Don’t try to act like you don’t feel a nigga
Biggie yo nigga, 50 yo nigga
Squeeze the trigga’ leave a nigga fa’ sho!”
The usage of the word nigger, in almost half the songs by rapper artists the world over, and more than 20 times in this very song alone, more times than 50 Cent himself can count, not only undervalues the ethics so many in the world have fought for, but completely bashes all moral values. The fact that it causes so much pain for people the world over, and yet the very people they idolize use it consistently without understanding its real meaning is completely blasphemous. Combine that with the fact that 50 Cent, Snoop Dogg, that cool boy from D12, all roam around shirtless with gold teeth and “bling” the size of my fist, the world has a new stereotype that has completely degenerated the values of black culture. Gone are the days when being dark skinned meant reggae, and rum by the sea. When it meant swinging to the hip hop tunes that rap was meant to be. When being black meant knowing how to improvise on your saxophone while listening to Aretha Franklin .Now, the stereotype that has emerged from celebrity rap stars is more like “pimpin' with my home boyz from da hood with a Johnny and my hummy or caddy."
And that, ladies and gentlemen, is just not right.
Bhavik Singh

Page6  | Back

Capital of Estonia
3. Capital of the country of Football wizards
The rise of Nazism, the breaking of a wall; doesn’t that pretty much say it all…
8. Capital of the largest Communist state, earlier known as the Soviet Union
10. Capital of the land of Flamingo dance
12. Capital of the land of the rising sun
13. The capital of the land of the Chernobyl disaster

2. Capital of the country where Osama was born and loads of oil is found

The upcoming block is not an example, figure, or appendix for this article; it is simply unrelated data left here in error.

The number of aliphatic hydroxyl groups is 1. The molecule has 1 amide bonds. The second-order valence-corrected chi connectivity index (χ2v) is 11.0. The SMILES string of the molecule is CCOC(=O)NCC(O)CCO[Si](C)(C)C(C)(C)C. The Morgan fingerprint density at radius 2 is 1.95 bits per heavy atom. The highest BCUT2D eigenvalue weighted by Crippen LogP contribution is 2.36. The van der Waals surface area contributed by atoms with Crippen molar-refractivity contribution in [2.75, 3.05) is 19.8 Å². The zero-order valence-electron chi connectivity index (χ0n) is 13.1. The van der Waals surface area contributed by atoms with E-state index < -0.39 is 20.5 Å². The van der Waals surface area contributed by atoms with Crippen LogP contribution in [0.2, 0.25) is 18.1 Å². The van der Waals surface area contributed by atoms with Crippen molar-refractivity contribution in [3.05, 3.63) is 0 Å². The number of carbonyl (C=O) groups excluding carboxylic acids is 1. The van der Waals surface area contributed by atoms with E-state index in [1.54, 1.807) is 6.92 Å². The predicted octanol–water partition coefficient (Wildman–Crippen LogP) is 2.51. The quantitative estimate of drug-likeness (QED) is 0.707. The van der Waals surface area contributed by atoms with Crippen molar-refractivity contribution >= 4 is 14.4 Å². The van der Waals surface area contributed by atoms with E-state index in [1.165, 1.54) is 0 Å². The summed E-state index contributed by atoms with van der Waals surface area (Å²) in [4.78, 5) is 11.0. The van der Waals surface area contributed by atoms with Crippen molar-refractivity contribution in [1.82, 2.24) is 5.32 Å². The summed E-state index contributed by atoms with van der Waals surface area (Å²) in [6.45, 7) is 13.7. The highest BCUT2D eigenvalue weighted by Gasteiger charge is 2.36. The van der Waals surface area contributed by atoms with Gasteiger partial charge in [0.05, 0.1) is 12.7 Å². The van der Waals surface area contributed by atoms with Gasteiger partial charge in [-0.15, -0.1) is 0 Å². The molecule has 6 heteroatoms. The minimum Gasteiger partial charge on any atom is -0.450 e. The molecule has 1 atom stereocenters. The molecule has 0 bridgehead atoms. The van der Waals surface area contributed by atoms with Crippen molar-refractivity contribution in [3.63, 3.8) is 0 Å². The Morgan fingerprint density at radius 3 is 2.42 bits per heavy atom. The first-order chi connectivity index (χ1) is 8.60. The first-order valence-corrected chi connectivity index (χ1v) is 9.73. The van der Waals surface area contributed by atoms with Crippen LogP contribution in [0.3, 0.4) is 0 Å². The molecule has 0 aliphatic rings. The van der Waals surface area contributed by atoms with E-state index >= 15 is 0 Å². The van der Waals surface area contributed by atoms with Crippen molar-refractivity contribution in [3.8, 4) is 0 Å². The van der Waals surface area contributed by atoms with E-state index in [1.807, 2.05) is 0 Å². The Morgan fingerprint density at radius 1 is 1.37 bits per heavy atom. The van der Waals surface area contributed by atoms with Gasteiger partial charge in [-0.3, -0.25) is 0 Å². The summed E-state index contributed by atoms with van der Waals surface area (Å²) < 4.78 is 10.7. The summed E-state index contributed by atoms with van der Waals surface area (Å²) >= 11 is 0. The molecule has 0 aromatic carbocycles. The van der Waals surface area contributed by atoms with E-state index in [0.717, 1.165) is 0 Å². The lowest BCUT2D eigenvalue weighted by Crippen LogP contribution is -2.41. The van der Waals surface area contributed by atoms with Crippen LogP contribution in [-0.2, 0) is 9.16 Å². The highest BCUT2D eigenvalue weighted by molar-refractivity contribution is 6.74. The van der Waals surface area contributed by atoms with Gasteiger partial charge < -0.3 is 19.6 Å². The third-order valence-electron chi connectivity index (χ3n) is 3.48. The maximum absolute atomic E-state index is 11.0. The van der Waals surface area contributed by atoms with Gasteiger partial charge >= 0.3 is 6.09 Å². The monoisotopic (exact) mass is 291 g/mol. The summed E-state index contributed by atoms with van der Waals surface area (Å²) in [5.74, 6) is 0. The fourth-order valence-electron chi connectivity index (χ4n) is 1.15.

4. The capital of a South American country which shares its name with a famous Victoria’s Secret model
5. Carly Smithson (American Idol’s 7 finalists) comes from this capital city
7.Capital of the most favored destination for an African Safari
9. Capital of Taiwan
11. This capital is also a part of the name of a famous album by the British band, Muse.
14. Capital of an Asian monarchy state that held its first democratic election recently.

Who Am I?
Nobody can live without me,
Neither can anybody see.
I am seven colors,
We’re the spectrum brothers.
I go through windows,
But not through wooden doors.
Isn’t it a wonderful sight!
Let’s see if you can get this riddle right.
ANSWER : White Light

Pranoy Kaul: The early worm always catches the early bird.
And the second cheese gets the mouse.
Rishabh Mukherji: My handwriting’s so bad; I can’t even copy my own signature.
On the bright side, nobody wants your autograph.
Megha Rawla: I’m prank calling Zoheb’s mom to tell her that he’s in jail ‘cause he killed me.
The Queen of Busted is back!
Subahlakshmi Chandra: I said the wrong thing! It was a slip of the mind.
We knew exactly what to say to that, but at the last moment, it slipped our tongues.
Aayushmaan Wassan: I feel like slapping your voice.
We feel like shutting your face.


Q: What is the nuclear deal about?
The Nuclear Deal has been a cause of controversy in Indian Politics for the better half of the year. Let’s see how much the students of Vasant Valley know about it:
“Oh, I don’t know, I haven’t studied it yet.” -Carolyn Augustine
“The what deal?” - Karshan Sharma
“I’ll tell you. See many years many years ago, in about 2003, when the Indo - Pak war took place, see…” - Nirbhay Bakshi
“It’s about the nucleus in cells, no, wait, I don’t know.” -Tanya Najhawan
“My dad goes there, everyday, that’s why I would know” -Aishwarya Ghai Dev
“Oh! I heard that it was this breakthrough new invention that someone from Kazakhstan invented. Yeah… that’s what it is.”-Raghav Mehta

Editorial Board:

Mallika Pal, Ramya Ahuja, Suvira Chadha, Tejasvita Singh, Vani Shriya, Vedika Berry, Ayesha Malik, Devika Agrawal, Nikhil Pandhi, Sanjana Malhotra, Arushi Kumar, Bhavik Singh, Kunal Datta, Meghna Mann, Rhea Sadh, Sara Chatterjee, Vanshika Wadhwa, Akbar Iqbal, Avanti Gupta,
Jahan Nargolwala, Mahi Titus, Soumya Dasgupta, Tarunima Prabhakar

Editor: Diva Gujral